Last updated on April 17, 2014 at 1:21 EDT

Investors Challenge 18 Oil and Gas Companies on Climate Change, Hydraulic Fracturing, and Sustainability Risks

February 8, 2012

BOSTON, Feb. 8, 2012 /PRNewswire/ — Leading U.S. investors today announced they have filed shareholder resolutions with Exxon-Mobil, Chevron, Chesapeake Energy, ConocoPhillips and 14 other oil and gas companies, pressing them to disclose their plans for managing environmental and workplace challenges including hydraulic fracturing, greenhouse gas emissions and worker safety.

“The common thread of these resolutions is stronger management focus on environmental and social challenges that will have real bottom-line impacts,” said Mindy Lubber, director of the Investor Network on Climate Risk (INCR) and president of Ceres, which helps coordinate the filings. “These investors are telling companies they expect to see real progress on climate change, clean energy and other sustainability fronts, despite the policy paralysis in Washington.”

Most of the resolutions address financial risks from hydraulic fracturing–called “fracking”– for natural gas. Resolutions filed with EOG Resources, Chevron, Penn Virginia, Anadarko Petroleum, Range Resources, Chesapeake Energy, Noble Energy, Ultra Petroleum, Exxon Mobil, and Stone Energy seek detailed financial accountings of how companies are addressing risks associated with community concerns, regulatory changes and drilling moratoriums.

“As community opposition and regulatory risks for fracking operations grow, investors are likewise concerned about how businesses are managing their exposure to these risks,” said Larisa Ruoff, Green Century Capital Management, which filed resolutions with Chesapeake Energy, Chevron, EOG Resources, Noble Energy and Ultra Petroleum, and coordinates efforts to press companies on fracking risks along with the Investor Environmental Health Network.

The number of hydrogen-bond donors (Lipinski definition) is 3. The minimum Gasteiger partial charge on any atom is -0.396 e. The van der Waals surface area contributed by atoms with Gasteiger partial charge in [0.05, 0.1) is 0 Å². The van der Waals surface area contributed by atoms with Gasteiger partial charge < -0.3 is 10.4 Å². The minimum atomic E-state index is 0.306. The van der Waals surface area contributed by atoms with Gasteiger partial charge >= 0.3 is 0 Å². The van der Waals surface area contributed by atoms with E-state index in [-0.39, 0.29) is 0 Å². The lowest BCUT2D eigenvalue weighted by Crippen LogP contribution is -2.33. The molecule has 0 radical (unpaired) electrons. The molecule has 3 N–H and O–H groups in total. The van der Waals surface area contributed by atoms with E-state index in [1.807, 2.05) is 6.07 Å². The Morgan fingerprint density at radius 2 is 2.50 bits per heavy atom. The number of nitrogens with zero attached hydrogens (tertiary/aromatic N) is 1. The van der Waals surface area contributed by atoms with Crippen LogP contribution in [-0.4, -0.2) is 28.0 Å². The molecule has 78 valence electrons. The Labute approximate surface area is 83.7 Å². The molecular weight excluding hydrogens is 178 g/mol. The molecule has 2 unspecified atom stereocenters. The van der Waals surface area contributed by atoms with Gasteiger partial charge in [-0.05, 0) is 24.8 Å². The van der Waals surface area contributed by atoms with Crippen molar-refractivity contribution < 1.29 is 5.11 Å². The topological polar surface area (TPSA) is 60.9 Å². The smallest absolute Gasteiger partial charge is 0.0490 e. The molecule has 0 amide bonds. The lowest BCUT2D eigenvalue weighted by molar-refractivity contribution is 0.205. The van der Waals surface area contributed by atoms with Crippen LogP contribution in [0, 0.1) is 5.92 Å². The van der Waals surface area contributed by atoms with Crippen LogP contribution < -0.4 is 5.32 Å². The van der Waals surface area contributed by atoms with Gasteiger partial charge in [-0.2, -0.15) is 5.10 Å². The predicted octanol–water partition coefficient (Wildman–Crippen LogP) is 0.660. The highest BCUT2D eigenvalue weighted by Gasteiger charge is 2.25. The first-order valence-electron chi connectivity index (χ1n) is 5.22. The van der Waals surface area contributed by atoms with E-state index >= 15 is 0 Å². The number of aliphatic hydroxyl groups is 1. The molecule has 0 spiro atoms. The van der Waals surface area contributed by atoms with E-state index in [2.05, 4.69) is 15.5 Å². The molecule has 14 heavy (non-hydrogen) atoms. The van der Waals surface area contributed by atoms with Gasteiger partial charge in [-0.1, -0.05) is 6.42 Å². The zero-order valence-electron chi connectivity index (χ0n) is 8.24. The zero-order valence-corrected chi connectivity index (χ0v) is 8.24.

The resolutions follow other resolutions filed in recent years that have achieved significant improvements in the homebuilding, electric power and other industries, as detailed in Proxy Power: Shareholder Successes on Climate, Energy & Sustainability.

“Shareholder resolutions that promote transparency and disclosure are potent weapons to ensure that companies are operating safely and in the long-term interest of investors,” said New York State Comptroller Thomas P. DiNapoli, whose office manages the $146.9 billion Common Retirement Fund.

Other resolutions filed with oil and gas firms request that they:

  • Set greenhouse gas reduction goals or report on climate change risks to the company (ConocoPhillips, Exxon-Mobil). Companies that voluntarily disclose emissions and carbon reduction strategies have higher stock value, according to a recent study from UC Davis.
  • Link executive compensation packages to company environment, social and governance performance, and add board members with environmental expertise (Cabot Oil and Gas, Chevron, Range Resources, Southwestern Energy Company, Occidental Petroleum).
  • Report on business and environmental risks from oil sands extraction in Canada (Exxon-Mobil).

The resolutions filed with oil and gas companies are part of a broader investor initiative challenging companies to address climate and sustainability risks. Thus far in 2012, investors coordinating with Ceres have filed 86 resolutions with 69 companies exposed to climate risk.

Ceres leads a national coalition of investors and public interest groups working with companies to address sustainability challenges.

    CONTACT: Meg Wilcox, Ceres, 617-247-0700 X148
             Cortney Piper, 865-789-2669, cortney@catercommunications.com


Source: PR Newswire